Experts fear legislation will further reduce religion in Quebec schools
QUEBEC CITY (CNS) — Many experts fear the Quebec government’s legislation on education will further dismiss religion and spirituality from the province’s schools. Among the changes announced in a bill presented Oct. 1, the government plans to abolish the Ministry of Education’s religious affairs advisory committee and to remove all references to spirituality from the Education Act. The legislation, Bill 40, coincides with ongoing debates about the place of religious beliefs in schools, especially after the adoption in June of a secularism bill that prohibits teachers from wearing religious symbols during work hours. “At a time when Bill 21 on secularism in the school system is being applied, when the future of the ethics and religious culture course is being questioned, the government is abolishing the committee that is able to give notices on these issues,” said Jean-Philippe Perreault, a professor at Laval University’s Faculty of Theology and Religious Studies. A specialist in ethics and religious culture, Perreault is a member of the Religious Affairs Committee. In 2000, in the wake of the deconfessionalization of the Quebec school system, the two former Catholic and Protestant committees of the Ministry of Education were replaced by the Religious Affairs Committee, whose role became only advisory.
Inadequate formation a factor in lack of vocations, bishops say
VATICAN CITY (CNS) — Existing formation programs are not preparing priests and other pastoral workers to be leaders in a Church with an Amazonian and indigenous face, according to bishops participating in the synod for the Amazon. “It’s not the same to evangelize in the city as in the Amazon,” Bishop Rafael Cob Garcia of Puyo, Ecuador, told journalists at an Oct. 12 press briefing. “The needs are different.” Formation must be adapted to meet those needs, he said. Synod participants repeatedly have mentioned the lack of sufficient priests to celebrate the Eucharist and other sacraments in the thousands of communities scattered throughout huge Church jurisdictions in Amazonia. Some bishops have pointed to the Church’s mandatory celibacy requirement as an obstacle to indigenous vocations. In many indigenous cultures, a young man is not considered an adult and a full member of the community until he has a family. Another obstacle is academic, because quality education is lacking in rural villages, Bishop Cob said. When young men from villages go to a seminary in the city, they often find themselves behind their urban classmates academically and drop out. When a young man goes from an indigenous village to an urban seminary, he also is uprooted from his culture, Franciscan Father Joao Messias Sousa, who ministers among the Munduruku people in Brazil’s Tapajos River basin, told Catholic News Service.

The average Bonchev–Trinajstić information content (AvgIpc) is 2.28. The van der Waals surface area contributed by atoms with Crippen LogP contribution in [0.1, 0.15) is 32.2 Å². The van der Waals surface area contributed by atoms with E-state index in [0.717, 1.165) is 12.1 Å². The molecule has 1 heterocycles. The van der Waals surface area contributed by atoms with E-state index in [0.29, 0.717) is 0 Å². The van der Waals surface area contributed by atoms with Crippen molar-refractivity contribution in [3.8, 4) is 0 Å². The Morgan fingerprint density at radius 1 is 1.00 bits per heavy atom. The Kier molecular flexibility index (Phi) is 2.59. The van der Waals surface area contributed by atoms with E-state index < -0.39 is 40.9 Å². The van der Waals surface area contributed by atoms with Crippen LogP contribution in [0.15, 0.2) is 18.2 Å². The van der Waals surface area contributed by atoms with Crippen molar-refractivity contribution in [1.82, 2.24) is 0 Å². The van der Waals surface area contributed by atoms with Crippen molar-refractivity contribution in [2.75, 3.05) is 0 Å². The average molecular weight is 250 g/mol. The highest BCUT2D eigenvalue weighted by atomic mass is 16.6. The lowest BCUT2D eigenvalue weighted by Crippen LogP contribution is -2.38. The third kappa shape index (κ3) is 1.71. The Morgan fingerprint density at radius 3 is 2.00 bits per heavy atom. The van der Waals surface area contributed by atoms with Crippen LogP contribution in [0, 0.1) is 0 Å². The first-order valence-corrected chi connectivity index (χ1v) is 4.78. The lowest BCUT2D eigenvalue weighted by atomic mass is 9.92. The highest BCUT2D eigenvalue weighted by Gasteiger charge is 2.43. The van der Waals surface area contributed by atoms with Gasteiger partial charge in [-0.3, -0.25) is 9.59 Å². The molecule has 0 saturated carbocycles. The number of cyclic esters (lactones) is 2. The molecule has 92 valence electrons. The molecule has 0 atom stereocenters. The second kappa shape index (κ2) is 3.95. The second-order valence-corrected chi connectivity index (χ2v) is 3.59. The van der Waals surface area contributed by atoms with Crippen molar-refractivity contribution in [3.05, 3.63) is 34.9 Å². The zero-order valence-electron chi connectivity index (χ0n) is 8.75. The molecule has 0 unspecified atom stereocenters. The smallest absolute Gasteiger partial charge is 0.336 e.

Celibacy is a gift, not an obstacle, indigenous priest says
VATICAN CITY (CNS) — While indigenous cultures may have difficulty accepting the concept of celibacy, indigenous candidates for the priesthood are more than capable of understanding that it is a gift from God, said an indigenous priest from Brazil. “Celibacy is not something that is born in a human person; it is something that is established some time during one’s life,” Salesian Father Justino Sarmento Rezende told journalists Oct. 17 during a press briefing on the Synod of Bishops for the Amazon. “People from any culture that exists in the world can live celibate lives from the moment that he or she freely — not forcibly — says, ‘I want to live that lifestyle,’” he said. Father Rezende was responding to a question regarding comments made in the synod’s first week by retired Bishop Erwin Krautler of Xingu, Brazil, who said that when it comes to ordaining married “viri probati,” or men of proven virtue, “there is no other option. The indigenous people don’t understand celibacy; they say that very openly and I see it,” Bishop Krautler said Oct. 8. “When I go to an indigenous village, the first thing they ask is, ‘Where is your wife?’ And I tell them, ‘I don’t have one.’ Then they look at me with pity.”